Wisdom teeth – gotta love ‘em, don’t you? Said nobody ever! The wisdom teeth are the ones that cause the most problems, worldwide. In fact, there is archeological evidence of an impacted wisdom tooth as early as 13,000 years ago, in the skeleton of a stone age woman from France.
So what is a wisdom tooth, and why do they cause so much problems until you get your dentist to do a wisdom tooth extraction?
The wisdom tooth is the furthest-in tooth in your mouth, the one right at the back. We each have four, two on top, and two on the bottom. They are molars. The molars are the chewing teeth, designed to break down food by grinding and chewing. The teeth nearer the front, in contrast, are designed to tear off food, which is then dealt with by the back teeth – perhaps the world’s first production line?
We evolved to have twelve molars: three on the top left, three on the top right, and three beneath those on both sides. According to anthropologists these were the evolutionary answer to our ancestor’s early rough diet – lots of leaves, roots, nuts, and tough meat. But around 10,000 years ago our diet changed, with the introduction of agriculture. Our foods became softer and easier to masticate. And evolution has yet to catch up.
The diet of 10,000 years ago was hard work, and all the chewing stimulated growth of the jaw bone. We all had the protruding chins of action heroes and neanderthals. Then we started chewing less, and our jaws lost the stimulation to develop. Over time the lack of forward growth in the jaw led to the back four teeth – the wisdom teeth – being squeezed out. When the back tooth does not have room to develop properly, we get an impacted wisdom tooth.
The appearance of your wisdom teeth goes by the dramatic term The Eruption. They literally erupt through the jaw – often painfully – generally in our teen years or early twenties. The years we gain our wisdom, hence the name.
But if our jaw has not developed enough the wisdom teeth may get stuck, or impacted, against other teeth because there is not enough space for them to come through normally. This pressure can lead to tooth decay. And when wisdom teeth are partially erupted through the gum, it can cause inflammation and infection, leading to pain.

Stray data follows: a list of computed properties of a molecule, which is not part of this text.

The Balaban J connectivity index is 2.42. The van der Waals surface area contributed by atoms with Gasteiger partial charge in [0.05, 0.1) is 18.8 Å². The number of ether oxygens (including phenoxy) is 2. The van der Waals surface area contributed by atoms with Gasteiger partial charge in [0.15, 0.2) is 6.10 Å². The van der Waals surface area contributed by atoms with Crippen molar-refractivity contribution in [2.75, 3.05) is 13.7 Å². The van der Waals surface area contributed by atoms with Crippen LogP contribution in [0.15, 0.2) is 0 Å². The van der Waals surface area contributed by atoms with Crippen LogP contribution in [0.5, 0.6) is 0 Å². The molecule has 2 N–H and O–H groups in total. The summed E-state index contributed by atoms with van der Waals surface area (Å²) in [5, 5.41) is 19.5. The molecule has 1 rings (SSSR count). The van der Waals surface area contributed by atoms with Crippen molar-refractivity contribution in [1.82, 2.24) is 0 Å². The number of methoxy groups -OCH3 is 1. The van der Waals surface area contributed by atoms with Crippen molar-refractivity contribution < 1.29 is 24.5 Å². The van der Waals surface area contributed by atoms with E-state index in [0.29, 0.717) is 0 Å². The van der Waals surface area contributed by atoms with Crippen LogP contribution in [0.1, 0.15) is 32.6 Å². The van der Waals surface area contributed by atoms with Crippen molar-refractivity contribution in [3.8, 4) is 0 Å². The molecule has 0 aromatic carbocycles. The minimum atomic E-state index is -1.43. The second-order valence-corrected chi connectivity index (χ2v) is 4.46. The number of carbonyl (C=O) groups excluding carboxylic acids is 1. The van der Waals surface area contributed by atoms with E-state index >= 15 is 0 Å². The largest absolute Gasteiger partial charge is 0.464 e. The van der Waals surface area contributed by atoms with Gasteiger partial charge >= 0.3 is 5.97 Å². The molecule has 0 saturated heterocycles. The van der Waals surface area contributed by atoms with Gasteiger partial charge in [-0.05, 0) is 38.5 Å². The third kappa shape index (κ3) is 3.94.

The swollen wisdom tooth can make a wisdom tooth removal advisable.
The experts at Cork Dental Care will work hard to make sure this procedure is painless, and that you are properly medicated during your recovery. You will have to be careful with what you eat for a few days though!
Swollen Wisdom Tooth
We refer to a swollen wisdom tooth, though in reality the tooth does not swell. The surrounding gum tissue can become inflamed and swollen though. When the tooth erupts, it might be pressed too hard against neighbouring teeth. Or it might erupt at an angle, due to lack of space on the jaw, pushing it up into the neighbouring tooth, and leaving a space where food or bacterial can lodge.
Often good dental hygiene can help. If you can dislodge the food or source of irritation, the problem can right itself. Antibacterial mouthwashes will be useful. And sometimes you might need to use an ice-pack on your jawline, or take some anti-inflammatory tablets, on medical advice. But if the problem persists, you might have to consider a wisdom tooth removal. Some people, on advice from their dentist, opt for a preventative wisdom tooth extraction to head off problems before they arise.
Wisdom Tooth Removal Cost
Wisdom tooth extraction cost will vary according to how complicated it is to get at the tooth, and how close it is to nerve endings or blood supply. But generally the cost is a little more than for regular extractions. If you get in touch with us at Cork Dental Care, we would be delighted to advise you on whether removal is necessary, and on the wisdom tooth removal cost.